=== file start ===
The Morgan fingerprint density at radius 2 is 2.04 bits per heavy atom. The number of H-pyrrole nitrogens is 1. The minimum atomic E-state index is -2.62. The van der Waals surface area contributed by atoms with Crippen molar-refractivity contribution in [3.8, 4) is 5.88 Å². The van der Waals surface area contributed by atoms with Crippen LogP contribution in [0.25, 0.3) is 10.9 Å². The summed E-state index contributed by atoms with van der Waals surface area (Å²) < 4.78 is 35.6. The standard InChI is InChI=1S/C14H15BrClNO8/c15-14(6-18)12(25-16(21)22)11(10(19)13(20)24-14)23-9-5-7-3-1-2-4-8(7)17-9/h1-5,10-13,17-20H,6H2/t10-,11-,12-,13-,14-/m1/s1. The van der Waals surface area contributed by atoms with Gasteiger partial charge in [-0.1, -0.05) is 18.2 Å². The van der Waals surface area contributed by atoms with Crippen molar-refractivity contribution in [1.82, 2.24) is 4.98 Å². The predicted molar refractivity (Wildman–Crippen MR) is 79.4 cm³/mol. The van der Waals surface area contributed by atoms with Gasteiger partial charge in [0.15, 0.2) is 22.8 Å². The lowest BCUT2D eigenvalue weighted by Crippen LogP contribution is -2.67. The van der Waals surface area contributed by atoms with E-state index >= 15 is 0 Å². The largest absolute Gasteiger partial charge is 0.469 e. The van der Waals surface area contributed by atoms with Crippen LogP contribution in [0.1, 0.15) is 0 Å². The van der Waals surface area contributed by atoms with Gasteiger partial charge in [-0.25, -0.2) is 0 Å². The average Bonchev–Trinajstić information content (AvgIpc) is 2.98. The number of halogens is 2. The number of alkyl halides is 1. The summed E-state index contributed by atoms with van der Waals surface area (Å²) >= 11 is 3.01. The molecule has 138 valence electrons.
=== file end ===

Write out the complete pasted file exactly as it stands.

The Morgan fingerprint density at radius 2 is 2.04 bits per heavy atom. The number of H-pyrrole nitrogens is 1. The minimum atomic E-state index is -2.62. The van der Waals surface area contributed by atoms with Crippen molar-refractivity contribution in [3.8, 4) is 5.88 Å². The van der Waals surface area contributed by atoms with Crippen LogP contribution in [0.25, 0.3) is 10.9 Å². The summed E-state index contributed by atoms with van der Waals surface area (Å²) < 4.78 is 35.6. The standard InChI is InChI=1S/C14H15BrClNO8/c15-14(6-18)12(25-16(21)22)11(10(19)13(20)24-14)23-9-5-7-3-1-2-4-8(7)17-9/h1-5,10-13,17-20H,6H2/t10-,11-,12-,13-,14-/m1/s1. The van der Waals surface area contributed by atoms with Gasteiger partial charge in [-0.1, -0.05) is 18.2 Å². The van der Waals surface area contributed by atoms with Crippen molar-refractivity contribution in [1.82, 2.24) is 4.98 Å². The predicted molar refractivity (Wildman–Crippen MR) is 79.4 cm³/mol. The van der Waals surface area contributed by atoms with Gasteiger partial charge in [0.15, 0.2) is 22.8 Å². The lowest BCUT2D eigenvalue weighted by Crippen LogP contribution is -2.67. The van der Waals surface area contributed by atoms with E-state index >= 15 is 0 Å². The largest absolute Gasteiger partial charge is 0.469 e. The van der Waals surface area contributed by atoms with Crippen LogP contribution in [0.1, 0.15) is 0 Å². The van der Waals surface area contributed by atoms with Gasteiger partial charge in [-0.25, -0.2) is 0 Å². The average Bonchev–Trinajstić information content (AvgIpc) is 2.98. The number of halogens is 2. The number of alkyl halides is 1. The summed E-state index contributed by atoms with van der Waals surface area (Å²) >= 11 is 3.01. The molecule has 138 valence electrons.